Safety Articles The Imperishable Permian Basin


Below is an interesting and informative article to help understand what is going on in the Permian Basin. This article re-emphasizes the economic strength and sustainability of our region:

The Permian region, in western Texas and extending into southeastern New Mexico, has been one of North America's major oil and natural gas producing regions for nearly a century. What makes the Permian stand out, besides its size, is its huge diversity. Rather than a single play, it is a collection of regional conventional and unconventional plays, producing from a variety of geological formations covering a wide area and more than a dozen productive formations. Permian wells produce from depths ranging from a few hundred feet to tens of thousands of feet. While conventional exploration and production continues, horizontal drilling and multi-stage hydraulic fracturing (in both vertical and horizontal wells) are growing forces in the region, opening up a new, more unconventional chapter. The Permian accounts for about two-thirds of crude oil production in Texas and nearly 15 percent of that of the entire U.S. It also accounts for more than a quarter of U.S. rig activity.


According to an assessment by the U.S. Geological Survey (USGS) in 1995, the Permian had more than 100 billion barrels of oil in place. The key, of course, is how much of that can be recovered commercially, a figure that has continued to grow with technological innovation. The USGS's 2007 estimate of technically recoverable reserves of 1.0 billion barrels of conventional oil and 1.3 billion barrels of unconventional oil likely vastly understates the Permian's potential with current technology, as the evolution of horizontal drilling techniques and multi-stage fracturing has dramatically changed the prospects of the Permian. According to the Texas Railroad Commission (which regulates the state's oil and gas activity), "The Permian Basin has produced over 29 billion barrels of oil and 75 trillion cubic feet of gas, and it is estimated by industry experts to contain recoverable oil and natural gas resources exceeding what has been produced over the last 90 years." Perceptions of conventional fields have changed, as well. A more recent USGS study in April 2012finds that 18 existing conventional fields alone hold an estimated additional 2.7 billion barrels of oil that are technically recoverable from the Permian using enhanced recovery techniques.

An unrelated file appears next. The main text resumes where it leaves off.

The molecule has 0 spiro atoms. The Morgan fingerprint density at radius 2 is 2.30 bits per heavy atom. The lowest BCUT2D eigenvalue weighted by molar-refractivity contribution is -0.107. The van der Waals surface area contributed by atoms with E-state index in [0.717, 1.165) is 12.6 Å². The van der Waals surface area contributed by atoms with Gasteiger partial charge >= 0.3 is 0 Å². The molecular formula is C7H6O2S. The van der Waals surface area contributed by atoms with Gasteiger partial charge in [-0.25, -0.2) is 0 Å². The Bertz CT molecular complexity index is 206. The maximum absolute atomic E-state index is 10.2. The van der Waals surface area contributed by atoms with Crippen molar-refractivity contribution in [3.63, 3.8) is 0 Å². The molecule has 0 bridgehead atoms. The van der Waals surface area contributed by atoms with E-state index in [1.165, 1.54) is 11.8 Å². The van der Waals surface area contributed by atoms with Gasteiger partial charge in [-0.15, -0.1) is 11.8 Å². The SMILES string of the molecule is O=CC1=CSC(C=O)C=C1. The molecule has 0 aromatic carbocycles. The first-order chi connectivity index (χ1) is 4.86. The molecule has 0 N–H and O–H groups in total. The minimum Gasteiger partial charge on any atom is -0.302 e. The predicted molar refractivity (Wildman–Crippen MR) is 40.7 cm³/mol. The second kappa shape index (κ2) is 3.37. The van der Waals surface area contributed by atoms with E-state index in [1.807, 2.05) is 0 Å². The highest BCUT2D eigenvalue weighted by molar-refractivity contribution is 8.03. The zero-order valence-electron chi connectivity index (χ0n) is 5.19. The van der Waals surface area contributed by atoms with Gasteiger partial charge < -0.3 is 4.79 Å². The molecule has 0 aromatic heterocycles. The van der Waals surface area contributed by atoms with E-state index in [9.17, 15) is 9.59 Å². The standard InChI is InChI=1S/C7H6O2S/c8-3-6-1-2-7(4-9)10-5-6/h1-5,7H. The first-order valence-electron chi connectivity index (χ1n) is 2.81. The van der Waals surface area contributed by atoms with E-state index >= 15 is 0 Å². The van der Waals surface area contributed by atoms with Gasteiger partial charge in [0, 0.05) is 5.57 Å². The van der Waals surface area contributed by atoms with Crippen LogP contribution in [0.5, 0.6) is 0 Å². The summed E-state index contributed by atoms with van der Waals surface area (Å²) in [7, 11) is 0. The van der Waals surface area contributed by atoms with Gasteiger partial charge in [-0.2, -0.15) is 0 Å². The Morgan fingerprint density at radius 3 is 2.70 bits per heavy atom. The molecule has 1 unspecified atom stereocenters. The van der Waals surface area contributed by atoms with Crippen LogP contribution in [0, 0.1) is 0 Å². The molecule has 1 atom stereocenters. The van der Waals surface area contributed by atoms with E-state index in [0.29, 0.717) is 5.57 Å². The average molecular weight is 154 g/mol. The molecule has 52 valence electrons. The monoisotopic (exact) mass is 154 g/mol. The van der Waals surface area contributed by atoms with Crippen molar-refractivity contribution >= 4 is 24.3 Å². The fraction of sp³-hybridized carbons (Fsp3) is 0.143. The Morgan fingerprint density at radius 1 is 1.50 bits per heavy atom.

For more on this story, including the history and Permian today visit

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